Working on orders and some new faces.

I spent this last weekend cleaning out the studio (again) and moving all the doll class stuff out of the dining room where it had begun to take over (again).  The studio is so functional now that it's really a pleasure to work in there.  My mother-in-law (wave hello MJ!) would probably still have an anxiety attack upon entering, but to those of us bent this way, it's wonderful!  Haha!

So the last couple of days have been about finishing some Molly Dolls, a small Izannah, a large Izannah, and several character dolls.  I'm working to improve the hands-on art doll class, and getting ready for the online class that will begin in November.

Here are some faces I've been working on, and the dolls my students made in last week's class--they still need arms and legs and clothes!

"Jack Frost" doll in the making.

Molly Doll

Phil's favorite.

My art doll using the mask I include in my hands-on class.

Joann's Doll

Laura's Doll


Hope your week is progressing as you'd like it to!

Lessons with Dorothy the Doll Doc

Dorothy Meredith is a doll restorer, super doll show promoter, and a good friend.  So we decided to trade classes.  She came over for my two-day intensive on cloth & clay art dolls.  Then I spent two days at her place, learning (some of) the fine art of restoring dolls.  I figured to apply what I learned to the restoration of my old dolls, but it goes so much further.  I can see many exciting and creative possibilities for these tools and materials in art doll making as well.  WIN!

So the first day I went by myself, where we chipped and dremeled and painted and sanded.  Seriously good information from a lady who has spent thirty-plus years in this business.  Her encyclopedic knowledge of twentieth century dolls is amazing.  (Look up Attic Antiquities for info on her classes!)

Here is her workshop and doll store.  I confess to a little Woman Cave envy.  Aside from great work lighting, lots of space, and all the materials you could ever want, there's a work sink and a little half bath.  How cool is that?

The workshop

Shop Kitty "Nosey"

The Doll Store.  I have to wear a bib here, because I drool.



We buckled down and got to work.  I'm a fan of PPE (personal protective equipment) because I've  not got enough brain cells to waste any, and some of that stuff is STINKY.  And the the dust goes everywhere when you sand bondo.  Yes, bondo...like what goes on cars.  Interesting process, this doll restoration biz.



My projects for the first day: an old Boudoir doll, a no-name fellow that will require an entirely new body, and below that, a little Effanbee Bubbles who has paint chipping and needs a new crier (laugher?). 



The second day was more of a group effort with some of my favorite people.  Laura and Joann drove a long way to join us with their own restoration projects.  With a good lunch stop at the local Grain Bin, we worked and learned and shared and laughed--a wonderful day spent with people who share a passion for dolls, old and new.

Laura, Dorothy, and Joann


On this second day, I worked on restringing a modern resin BJD--because I wanted to learn restringing--and learning to air brush.  I am so going to use this air brush in making dolls!

 
Laura had a little Betsy Wetsy type who needed new eyes, and a Patsy Ann type that needs work on her badly chipping paint on the back of her head.  (I am ignorant of 20th Century Dolls, as well as the finer bisque antiques, so ladies, please forgive me if I named your dolls wrong!)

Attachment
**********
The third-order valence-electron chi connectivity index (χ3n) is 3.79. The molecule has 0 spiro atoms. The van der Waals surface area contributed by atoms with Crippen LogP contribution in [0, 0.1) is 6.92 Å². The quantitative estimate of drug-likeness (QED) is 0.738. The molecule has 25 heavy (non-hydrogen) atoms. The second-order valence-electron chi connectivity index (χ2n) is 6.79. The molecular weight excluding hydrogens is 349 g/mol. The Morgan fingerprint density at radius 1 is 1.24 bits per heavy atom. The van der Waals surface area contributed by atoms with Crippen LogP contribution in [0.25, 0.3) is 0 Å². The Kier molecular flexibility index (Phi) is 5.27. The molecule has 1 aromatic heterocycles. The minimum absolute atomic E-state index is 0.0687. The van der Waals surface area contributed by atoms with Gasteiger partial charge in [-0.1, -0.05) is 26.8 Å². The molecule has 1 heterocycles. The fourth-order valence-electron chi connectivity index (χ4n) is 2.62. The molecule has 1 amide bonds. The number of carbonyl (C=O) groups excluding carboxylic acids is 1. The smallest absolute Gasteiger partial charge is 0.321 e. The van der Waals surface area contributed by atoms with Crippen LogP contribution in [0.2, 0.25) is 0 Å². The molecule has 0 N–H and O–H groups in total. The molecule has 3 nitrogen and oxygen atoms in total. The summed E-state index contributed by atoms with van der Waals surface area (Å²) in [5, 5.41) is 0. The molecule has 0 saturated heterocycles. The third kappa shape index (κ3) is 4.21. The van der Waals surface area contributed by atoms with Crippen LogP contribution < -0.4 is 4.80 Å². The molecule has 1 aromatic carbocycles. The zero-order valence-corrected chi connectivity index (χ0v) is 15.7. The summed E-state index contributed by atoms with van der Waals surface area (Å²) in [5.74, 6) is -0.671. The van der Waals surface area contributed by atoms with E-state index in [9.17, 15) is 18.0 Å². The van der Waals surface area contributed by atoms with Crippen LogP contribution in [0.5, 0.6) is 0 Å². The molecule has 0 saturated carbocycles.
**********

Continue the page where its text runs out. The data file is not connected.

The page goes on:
Joann had a lovely (and huge!) Kestner girl who needed restringing, and a tiny little porcelain who needs a wig and a dentist.  I kept suggesting she leave the snaggle toothed look and give her an eye patch and a pirate costume, but apparently this will not happen.  Maybe she'll get them for Christmas.



Dorothy (when we gave her a minute to work) had some tiny Ginny's to restring, and Nosey worked on exercising the hinges on the shop door.  In and out, in and out.  She's a good shop kitty, making sure everyone knows she's the one in charge, no matter what the Lady of the Shop might say.




The plan is for a "hair rerooting party" at my house coming up...BYORT (bring your own rerooting tool) where we can practice on my Monster High dolls.  And my first official Art Doll class is coming up on the 19th and 20th of August.  I love this job! 

Hope your weekend is lovely...and includes time with people you enjoy.




A class doll and puppy update.

Not much to say about the puppy update--he's fine!  His stitches come out this coming Friday, but they are so far not really bothering him a bit, so he's had very little time with the dreaded Lampshade Collar. In this photo he looks really sad, but he's just lounging on the fluffy blanket. 



The class doll is from the pattern I include in both my hands-on and online doll class.  The class teaches how to make a doll using a pre-made paper clay mask, and includes a pattern for the doll and her dress.  The hands-on class includes the fabric for the doll, (with the head/torso already sewn, stuffed, and treated) and the paper clay mask. 





I'm still amazed at how many ways this simple face can go.  I've done up three of them, Dorothy did one, and I just worked up another, this one to serve as my Doll Class Spokes-Lady at doll shows.  Her hair is more of a 1940's young lady style...I've changed it a little since this photo was taken, but this is basically it.  Now to make her dress fit that era.  Maybe a ruffly pinafore apron?





Hope your weekend is lovely, dahlinks.